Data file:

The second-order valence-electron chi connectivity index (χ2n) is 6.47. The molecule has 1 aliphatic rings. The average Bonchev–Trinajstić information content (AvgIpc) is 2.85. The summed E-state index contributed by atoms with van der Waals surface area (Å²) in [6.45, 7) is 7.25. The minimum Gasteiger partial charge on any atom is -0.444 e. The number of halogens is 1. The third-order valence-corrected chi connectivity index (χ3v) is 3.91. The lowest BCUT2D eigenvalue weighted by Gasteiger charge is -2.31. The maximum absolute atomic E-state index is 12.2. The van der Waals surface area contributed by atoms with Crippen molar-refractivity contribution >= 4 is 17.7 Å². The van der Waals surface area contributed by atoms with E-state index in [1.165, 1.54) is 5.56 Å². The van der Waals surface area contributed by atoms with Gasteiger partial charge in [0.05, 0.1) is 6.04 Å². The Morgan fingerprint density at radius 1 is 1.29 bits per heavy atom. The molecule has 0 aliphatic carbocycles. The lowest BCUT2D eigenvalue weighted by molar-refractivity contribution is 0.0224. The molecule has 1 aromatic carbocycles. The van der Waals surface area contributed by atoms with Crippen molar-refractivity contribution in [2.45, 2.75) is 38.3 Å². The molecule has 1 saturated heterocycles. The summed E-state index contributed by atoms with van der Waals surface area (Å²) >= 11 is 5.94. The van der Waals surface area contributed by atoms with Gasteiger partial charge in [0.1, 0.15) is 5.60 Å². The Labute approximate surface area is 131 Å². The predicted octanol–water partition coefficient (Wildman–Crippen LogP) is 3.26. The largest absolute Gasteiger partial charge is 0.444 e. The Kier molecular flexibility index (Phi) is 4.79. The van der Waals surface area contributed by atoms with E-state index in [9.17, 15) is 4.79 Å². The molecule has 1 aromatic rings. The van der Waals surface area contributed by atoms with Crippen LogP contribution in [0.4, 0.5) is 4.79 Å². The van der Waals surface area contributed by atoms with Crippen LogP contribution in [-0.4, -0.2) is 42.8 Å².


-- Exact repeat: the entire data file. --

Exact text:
The second-order valence-electron chi connectivity index (χ2n) is 6.47. The molecule has 1 aliphatic rings. The average Bonchev–Trinajstić information content (AvgIpc) is 2.85. The summed E-state index contributed by atoms with van der Waals surface area (Å²) in [6.45, 7) is 7.25. The minimum Gasteiger partial charge on any atom is -0.444 e. The number of halogens is 1. The third-order valence-corrected chi connectivity index (χ3v) is 3.91. The lowest BCUT2D eigenvalue weighted by Gasteiger charge is -2.31. The maximum absolute atomic E-state index is 12.2. The van der Waals surface area contributed by atoms with Crippen molar-refractivity contribution >= 4 is 17.7 Å². The van der Waals surface area contributed by atoms with E-state index in [1.165, 1.54) is 5.56 Å². The van der Waals surface area contributed by atoms with Gasteiger partial charge in [0.05, 0.1) is 6.04 Å². The Morgan fingerprint density at radius 1 is 1.29 bits per heavy atom. The molecule has 0 aliphatic carbocycles. The lowest BCUT2D eigenvalue weighted by molar-refractivity contribution is 0.0224. The molecule has 1 aromatic carbocycles. The van der Waals surface area contributed by atoms with Crippen molar-refractivity contribution in [2.45, 2.75) is 38.3 Å². The molecule has 1 saturated heterocycles. The summed E-state index contributed by atoms with van der Waals surface area (Å²) >= 11 is 5.94. The van der Waals surface area contributed by atoms with Gasteiger partial charge in [0.1, 0.15) is 5.60 Å². The Labute approximate surface area is 131 Å². The predicted octanol–water partition coefficient (Wildman–Crippen LogP) is 3.26. The largest absolute Gasteiger partial charge is 0.444 e. The Kier molecular flexibility index (Phi) is 4.79. The van der Waals surface area contributed by atoms with E-state index in [9.17, 15) is 4.79 Å². The molecule has 1 aromatic rings. The van der Waals surface area contributed by atoms with Crippen LogP contribution in [0.4, 0.5) is 4.79 Å². The van der Waals surface area contributed by atoms with Crippen LogP contribution in [-0.4, -0.2) is 42.8 Å².